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The bacterium Vibrio Cholerae causes cholera and can be found in contaminated drinking water or food. It is an infectious disease, most common in the 1800s because of the poor hygiene and sewage systems. These days, it is not an epidemic, but there are still around 10 cases of cholera each year in the U.S. The symptoms of cholera can start a few hours after ingestion and stay for up to five days, and they can range from mild to quite severe. Take note if you have any of the below symptoms and suspect you have been in contact with a contaminated source.  

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Diarrhea

Diarrhea is a common symptom for various viruses and stomach bugs, or your body's reaction to bad food, but in the case of cholera-related diarrhea, it results in a dangerous loss of fluids. The diarrhea is of a watery consistency, had a pale milky appearance and will come on very suddenly. You can lose up to a liter of fluid an hour when you are dealing with cholera diarrhea. This kind of diarrhea is dangerous to the body as you are losing excessive fluids at a rapid rate. It can lead to all sorts of complications and needs to be treated immediately.

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Nausea and Vomiting

Nausea and vomiting will occur in the early stages, soon after contracting the cholera virus. It may persist for quite some time, even if you feel there is nothing left in your system to expel. The nausea feeling will come first; this is your body's way of telling you to get ready. In the case of cholera, throwing up will most definitely follow nausea.

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Dehydration

The combination of diarrhea and vomiting can only lead to one thing: dehydration. Dehydration is when your body doesn't have enough water to function properly and the electrolytes in your system are unbalanced. In the case of cholera symptoms, it is because you have been expelling fluids from your system through vomiting and diarrhea. Dehydration can lead to headaches, constipation, and lethargy, but it can also have grave consequences if not treated, as your body will simply shut down in a case of serious dehydration. It can lead to shock and also to death.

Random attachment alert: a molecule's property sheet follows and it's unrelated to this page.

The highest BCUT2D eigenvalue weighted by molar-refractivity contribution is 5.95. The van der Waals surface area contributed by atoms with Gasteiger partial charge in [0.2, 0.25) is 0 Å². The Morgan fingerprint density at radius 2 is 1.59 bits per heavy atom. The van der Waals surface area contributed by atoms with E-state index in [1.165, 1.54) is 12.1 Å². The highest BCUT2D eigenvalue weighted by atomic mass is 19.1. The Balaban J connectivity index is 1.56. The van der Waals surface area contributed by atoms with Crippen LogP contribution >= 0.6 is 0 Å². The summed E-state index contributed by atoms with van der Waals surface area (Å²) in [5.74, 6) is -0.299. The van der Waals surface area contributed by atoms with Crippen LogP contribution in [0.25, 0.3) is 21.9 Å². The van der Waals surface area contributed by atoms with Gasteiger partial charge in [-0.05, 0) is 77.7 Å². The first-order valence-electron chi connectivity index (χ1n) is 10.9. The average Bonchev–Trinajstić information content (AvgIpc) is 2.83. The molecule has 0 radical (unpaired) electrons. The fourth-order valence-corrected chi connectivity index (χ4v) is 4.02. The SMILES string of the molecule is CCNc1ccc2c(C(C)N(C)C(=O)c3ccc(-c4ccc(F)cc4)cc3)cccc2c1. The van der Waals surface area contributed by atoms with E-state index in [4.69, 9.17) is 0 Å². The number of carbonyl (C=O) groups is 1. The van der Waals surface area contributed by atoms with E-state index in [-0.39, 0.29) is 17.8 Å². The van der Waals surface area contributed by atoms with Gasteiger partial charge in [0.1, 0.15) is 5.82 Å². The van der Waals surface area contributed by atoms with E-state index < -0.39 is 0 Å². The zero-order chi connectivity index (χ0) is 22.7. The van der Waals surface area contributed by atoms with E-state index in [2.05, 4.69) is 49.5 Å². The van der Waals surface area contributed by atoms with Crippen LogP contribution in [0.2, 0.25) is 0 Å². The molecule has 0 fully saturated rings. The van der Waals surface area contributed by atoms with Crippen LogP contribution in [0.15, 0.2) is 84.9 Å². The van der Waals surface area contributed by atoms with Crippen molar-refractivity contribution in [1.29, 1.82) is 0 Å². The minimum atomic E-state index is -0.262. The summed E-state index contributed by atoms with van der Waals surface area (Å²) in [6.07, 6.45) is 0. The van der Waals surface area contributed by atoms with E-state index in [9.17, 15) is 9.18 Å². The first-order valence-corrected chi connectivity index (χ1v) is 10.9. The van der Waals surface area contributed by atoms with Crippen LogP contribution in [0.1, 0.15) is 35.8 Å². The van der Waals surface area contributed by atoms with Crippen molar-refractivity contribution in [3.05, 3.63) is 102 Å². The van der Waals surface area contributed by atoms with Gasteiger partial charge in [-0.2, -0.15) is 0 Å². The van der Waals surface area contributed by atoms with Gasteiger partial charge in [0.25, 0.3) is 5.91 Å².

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Dry Mouth and Thirst

Stemming from dehydration, the symptom of having a dry mouth and throat is common when fighting a lack of water in the body from symptoms of cholera. Even the membranes in the nose can lose their moisture, crack, and bleed. You will also feel an uncontrollable thirst. Naturally, this is because your body needs water, and the easiest way to get it is to drink it.

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Low Blood Pressure

Low blood pressure is known as hypotension. Healthy blood pressure is around 120/80; low blood pressure is less than 90/60. The first number here is a measure of the pressure in the arteries when the heart beats, and the second measure is the pressure in the arteries when the beats are resting. Symptoms of low blood pressure are lightheadedness or feeling dizzy or fainting. A lack of concentration will also be present along with blurred vision and fatigue. Lastly, Nausea is also a common symptom of hypotension. Low blood pressure can, in some serious cases, lead to shock. Shock is a very serious condition, especially in older people, and it needs to be addressed as soon as possible.